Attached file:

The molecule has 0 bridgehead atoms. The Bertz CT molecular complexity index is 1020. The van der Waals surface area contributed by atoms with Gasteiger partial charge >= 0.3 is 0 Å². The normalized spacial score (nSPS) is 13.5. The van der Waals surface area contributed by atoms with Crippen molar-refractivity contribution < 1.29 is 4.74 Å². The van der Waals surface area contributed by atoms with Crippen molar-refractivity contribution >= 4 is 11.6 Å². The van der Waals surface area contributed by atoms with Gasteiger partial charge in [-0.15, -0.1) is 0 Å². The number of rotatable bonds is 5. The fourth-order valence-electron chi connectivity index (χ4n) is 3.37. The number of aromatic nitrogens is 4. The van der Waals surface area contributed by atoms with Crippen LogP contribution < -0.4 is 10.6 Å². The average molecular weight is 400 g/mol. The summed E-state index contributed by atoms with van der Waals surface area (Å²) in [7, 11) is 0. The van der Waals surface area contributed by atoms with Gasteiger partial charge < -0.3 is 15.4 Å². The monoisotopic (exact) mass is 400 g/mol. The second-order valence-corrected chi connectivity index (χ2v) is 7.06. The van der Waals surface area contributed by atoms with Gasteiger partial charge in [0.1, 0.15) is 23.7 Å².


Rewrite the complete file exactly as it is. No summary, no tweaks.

The molecule has 0 bridgehead atoms. The Bertz CT molecular complexity index is 1020. The van der Waals surface area contributed by atoms with Gasteiger partial charge >= 0.3 is 0 Å². The normalized spacial score (nSPS) is 13.5. The van der Waals surface area contributed by atoms with Crippen molar-refractivity contribution < 1.29 is 4.74 Å². The van der Waals surface area contributed by atoms with Crippen molar-refractivity contribution >= 4 is 11.6 Å². The van der Waals surface area contributed by atoms with Gasteiger partial charge in [-0.15, -0.1) is 0 Å². The number of rotatable bonds is 5. The fourth-order valence-electron chi connectivity index (χ4n) is 3.37. The number of aromatic nitrogens is 4. The van der Waals surface area contributed by atoms with Crippen LogP contribution < -0.4 is 10.6 Å². The average molecular weight is 400 g/mol. The summed E-state index contributed by atoms with van der Waals surface area (Å²) in [7, 11) is 0. The van der Waals surface area contributed by atoms with Gasteiger partial charge < -0.3 is 15.4 Å². The monoisotopic (exact) mass is 400 g/mol. The second-order valence-corrected chi connectivity index (χ2v) is 7.06. The van der Waals surface area contributed by atoms with Gasteiger partial charge in [0.1, 0.15) is 23.7 Å².